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  • 68 votes cast
Aug
28
comment What is the set-theoretic definition of a function?
Hmm, I think I kind of see -- there are a countable number of definable functions on the naturals, but an uncountable number of possibly un-definable ones. However, now I don't see why AoC is required to select from an infinite pair of socks. Could you elaborate on how that follows from this definition of a function? Asaf wrote "It means that you may not be able to write a finite sentence to help you choose from infinitely many pairs without the axiom of choice" -- was the mention of finiteness more to provide a layman's answer, or can it be rigorized?
Aug
28
accepted Equilibrium distributions of Markov Chains
Aug
28
asked What is the set-theoretic definition of a function?
Jun
30
comment Examples of results failing in higher dimensions
Chaos theory suddenly got a lot more interesting to me.
Jun
22
accepted What is the relationship between the Boltzmann distribution and information theory?
Jun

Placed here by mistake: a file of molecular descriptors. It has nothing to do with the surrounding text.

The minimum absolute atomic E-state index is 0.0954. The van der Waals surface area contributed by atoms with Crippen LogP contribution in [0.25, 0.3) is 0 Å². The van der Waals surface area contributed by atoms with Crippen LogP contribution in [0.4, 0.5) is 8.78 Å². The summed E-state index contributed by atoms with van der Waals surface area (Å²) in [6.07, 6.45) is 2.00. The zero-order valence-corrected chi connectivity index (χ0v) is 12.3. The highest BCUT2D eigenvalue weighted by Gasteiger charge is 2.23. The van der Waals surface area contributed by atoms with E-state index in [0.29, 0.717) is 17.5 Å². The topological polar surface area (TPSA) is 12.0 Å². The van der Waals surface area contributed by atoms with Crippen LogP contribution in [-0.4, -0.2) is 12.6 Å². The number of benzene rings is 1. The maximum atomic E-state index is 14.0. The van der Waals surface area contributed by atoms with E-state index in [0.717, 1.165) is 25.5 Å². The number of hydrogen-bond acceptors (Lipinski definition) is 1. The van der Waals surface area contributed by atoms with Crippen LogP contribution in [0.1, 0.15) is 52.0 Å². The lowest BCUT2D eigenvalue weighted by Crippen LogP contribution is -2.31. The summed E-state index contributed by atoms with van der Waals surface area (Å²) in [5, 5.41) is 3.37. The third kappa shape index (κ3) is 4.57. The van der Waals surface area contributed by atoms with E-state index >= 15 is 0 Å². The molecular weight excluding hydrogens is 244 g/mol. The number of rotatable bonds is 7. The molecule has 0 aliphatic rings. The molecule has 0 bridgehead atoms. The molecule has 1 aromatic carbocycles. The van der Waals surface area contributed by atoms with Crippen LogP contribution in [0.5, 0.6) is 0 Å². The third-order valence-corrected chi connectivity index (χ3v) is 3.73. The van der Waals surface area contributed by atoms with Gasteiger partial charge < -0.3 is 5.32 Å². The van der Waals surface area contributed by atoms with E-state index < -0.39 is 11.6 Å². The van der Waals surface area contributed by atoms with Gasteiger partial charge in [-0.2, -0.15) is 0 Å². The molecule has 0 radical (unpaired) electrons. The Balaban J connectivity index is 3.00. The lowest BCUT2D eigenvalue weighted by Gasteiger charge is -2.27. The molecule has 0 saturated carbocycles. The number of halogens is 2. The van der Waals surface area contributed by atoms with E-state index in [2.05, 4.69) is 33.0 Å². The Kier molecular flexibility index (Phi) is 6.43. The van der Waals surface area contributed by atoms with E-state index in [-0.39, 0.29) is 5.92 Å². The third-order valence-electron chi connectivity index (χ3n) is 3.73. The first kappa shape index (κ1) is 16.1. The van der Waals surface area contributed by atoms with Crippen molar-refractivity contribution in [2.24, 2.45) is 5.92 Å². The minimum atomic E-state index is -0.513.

20
comment What kind of “symmetry” is the symmetric group about?
Reminds me a little of this question on MathOverflow: mathoverflow.net/questions/993/…
Jun
20
comment What is the relationship between the Boltzmann distribution and information theory?
Great explanation, that's exactly what I was looking for, thanks!
Jun
19
asked What is the relationship between the Boltzmann distribution and information theory?
May
29
awarded  Nice Question
Mar
3
asked Equilibrium distributions of Markov Chains
Sep
6
comment Sufficient statistics vs. Bayesian sufficient statistics
Cool, thanks for the link. Nice to learn that Bayes sufficiency comes from Kolmogorov.
Sep
6
comment Sufficient statistics vs. Bayesian sufficient statistics
I'm not sure what you mean by your last sentence -- the definition of sufficient statistic I listed comes from Wikipedia (and the point is exactly that $f(x|\theta, t)$ should not depend on $\theta$).
Sep
5
asked Sufficient statistics vs. Bayesian sufficient statistics
Sep
5
awarded  Supporter
Aug
28
awarded  Scholar
Aug
28
accepted Purely combinatorial proof that$ (e^x)' = e^x$
Aug
28
awarded  Student
Aug
28
asked Purely combinatorial proof that$ (e^x)' = e^x$